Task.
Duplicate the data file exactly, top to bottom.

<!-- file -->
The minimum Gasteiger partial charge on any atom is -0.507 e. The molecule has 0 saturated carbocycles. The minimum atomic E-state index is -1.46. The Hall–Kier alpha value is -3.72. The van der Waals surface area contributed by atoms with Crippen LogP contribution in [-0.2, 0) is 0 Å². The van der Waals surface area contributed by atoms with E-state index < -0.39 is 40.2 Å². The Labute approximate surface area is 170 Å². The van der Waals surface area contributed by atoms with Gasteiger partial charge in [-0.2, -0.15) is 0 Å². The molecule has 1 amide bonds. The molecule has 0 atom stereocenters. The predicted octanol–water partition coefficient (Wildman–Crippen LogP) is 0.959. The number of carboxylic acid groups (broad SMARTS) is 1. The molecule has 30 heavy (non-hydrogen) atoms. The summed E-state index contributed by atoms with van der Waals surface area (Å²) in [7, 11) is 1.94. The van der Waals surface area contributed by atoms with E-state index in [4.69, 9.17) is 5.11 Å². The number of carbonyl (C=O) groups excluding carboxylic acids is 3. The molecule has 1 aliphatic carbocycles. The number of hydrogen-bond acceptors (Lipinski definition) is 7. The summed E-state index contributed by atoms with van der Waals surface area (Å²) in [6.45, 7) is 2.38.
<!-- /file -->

The minimum Gasteiger partial charge on any atom is -0.507 e. The molecule has 0 saturated carbocycles. The minimum atomic E-state index is -1.46. The Hall–Kier alpha value is -3.72. The van der Waals surface area contributed by atoms with Crippen LogP contribution in [-0.2, 0) is 0 Å². The van der Waals surface area contributed by atoms with E-state index < -0.39 is 40.2 Å². The Labute approximate surface area is 170 Å². The van der Waals surface area contributed by atoms with Gasteiger partial charge in [-0.2, -0.15) is 0 Å². The molecule has 1 amide bonds. The molecule has 0 atom stereocenters. The predicted octanol–water partition coefficient (Wildman–Crippen LogP) is 0.959. The number of carboxylic acid groups (broad SMARTS) is 1. The molecule has 30 heavy (non-hydrogen) atoms. The summed E-state index contributed by atoms with van der Waals surface area (Å²) in [7, 11) is 1.94. The van der Waals surface area contributed by atoms with E-state index in [4.69, 9.17) is 5.11 Å². The number of carbonyl (C=O) groups excluding carboxylic acids is 3. The molecule has 1 aliphatic carbocycles. The number of hydrogen-bond acceptors (Lipinski definition) is 7. The summed E-state index contributed by atoms with van der Waals surface area (Å²) in [6.45, 7) is 2.38.